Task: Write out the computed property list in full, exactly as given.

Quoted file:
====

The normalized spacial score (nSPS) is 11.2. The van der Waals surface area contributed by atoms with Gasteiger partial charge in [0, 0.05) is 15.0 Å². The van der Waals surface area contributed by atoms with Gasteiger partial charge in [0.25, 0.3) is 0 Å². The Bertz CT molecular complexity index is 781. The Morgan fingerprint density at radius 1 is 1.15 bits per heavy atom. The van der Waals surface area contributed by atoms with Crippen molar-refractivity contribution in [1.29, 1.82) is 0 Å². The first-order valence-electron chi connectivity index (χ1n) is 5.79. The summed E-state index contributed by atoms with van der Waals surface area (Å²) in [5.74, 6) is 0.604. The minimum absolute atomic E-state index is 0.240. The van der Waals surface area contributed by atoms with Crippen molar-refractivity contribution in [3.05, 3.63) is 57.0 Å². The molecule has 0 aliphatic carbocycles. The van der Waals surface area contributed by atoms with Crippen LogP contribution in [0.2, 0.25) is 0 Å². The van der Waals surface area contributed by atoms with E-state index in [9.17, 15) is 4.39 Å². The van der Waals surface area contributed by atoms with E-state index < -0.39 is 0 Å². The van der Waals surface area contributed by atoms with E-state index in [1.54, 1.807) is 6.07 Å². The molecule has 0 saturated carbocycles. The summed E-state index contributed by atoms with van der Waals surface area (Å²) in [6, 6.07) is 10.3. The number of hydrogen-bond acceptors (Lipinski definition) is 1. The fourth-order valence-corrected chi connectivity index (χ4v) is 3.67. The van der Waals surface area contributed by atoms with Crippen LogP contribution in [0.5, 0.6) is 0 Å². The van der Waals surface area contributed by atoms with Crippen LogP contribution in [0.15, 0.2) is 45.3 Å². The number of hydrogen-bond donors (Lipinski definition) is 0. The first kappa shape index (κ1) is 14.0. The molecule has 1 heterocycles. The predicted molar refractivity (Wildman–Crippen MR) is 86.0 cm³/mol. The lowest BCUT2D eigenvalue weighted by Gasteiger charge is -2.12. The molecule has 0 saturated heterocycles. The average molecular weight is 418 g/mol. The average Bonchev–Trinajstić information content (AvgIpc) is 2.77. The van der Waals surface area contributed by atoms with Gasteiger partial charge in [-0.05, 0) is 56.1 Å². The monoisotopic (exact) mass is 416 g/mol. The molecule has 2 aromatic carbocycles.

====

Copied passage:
The normalized spacial score (nSPS) is 11.2. The van der Waals surface area contributed by atoms with Gasteiger partial charge in [0, 0.05) is 15.0 Å². The van der Waals surface area contributed by atoms with Gasteiger partial charge in [0.25, 0.3) is 0 Å². The Bertz CT molecular complexity index is 781. The Morgan fingerprint density at radius 1 is 1.15 bits per heavy atom. The van der Waals surface area contributed by atoms with Crippen molar-refractivity contribution in [1.29, 1.82) is 0 Å². The first-order valence-electron chi connectivity index (χ1n) is 5.79. The summed E-state index contributed by atoms with van der Waals surface area (Å²) in [5.74, 6) is 0.604. The minimum absolute atomic E-state index is 0.240. The van der Waals surface area contributed by atoms with Crippen molar-refractivity contribution in [3.05, 3.63) is 57.0 Å². The molecule has 0 aliphatic carbocycles. The van der Waals surface area contributed by atoms with Crippen LogP contribution in [0.2, 0.25) is 0 Å². The van der Waals surface area contributed by atoms with E-state index in [9.17, 15) is 4.39 Å². The van der Waals surface area contributed by atoms with E-state index < -0.39 is 0 Å². The van der Waals surface area contributed by atoms with E-state index in [1.54, 1.807) is 6.07 Å². The molecule has 0 saturated carbocycles. The summed E-state index contributed by atoms with van der Waals surface area (Å²) in [6, 6.07) is 10.3. The number of hydrogen-bond acceptors (Lipinski definition) is 1. The fourth-order valence-corrected chi connectivity index (χ4v) is 3.67. The van der Waals surface area contributed by atoms with Crippen LogP contribution in [0.5, 0.6) is 0 Å². The van der Waals surface area contributed by atoms with Crippen LogP contribution in [0.15, 0.2) is 45.3 Å². The number of hydrogen-bond donors (Lipinski definition) is 0. The first kappa shape index (κ1) is 14.0. The molecule has 1 heterocycles. The predicted molar refractivity (Wildman–Crippen MR) is 86.0 cm³/mol. The lowest BCUT2D eigenvalue weighted by Gasteiger charge is -2.12. The molecule has 0 saturated heterocycles. The average molecular weight is 418 g/mol. The average Bonchev–Trinajstić information content (AvgIpc) is 2.77. The van der Waals surface area contributed by atoms with Gasteiger partial charge in [-0.05, 0) is 56.1 Å². The monoisotopic (exact) mass is 416 g/mol. The molecule has 2 aromatic carbocycles.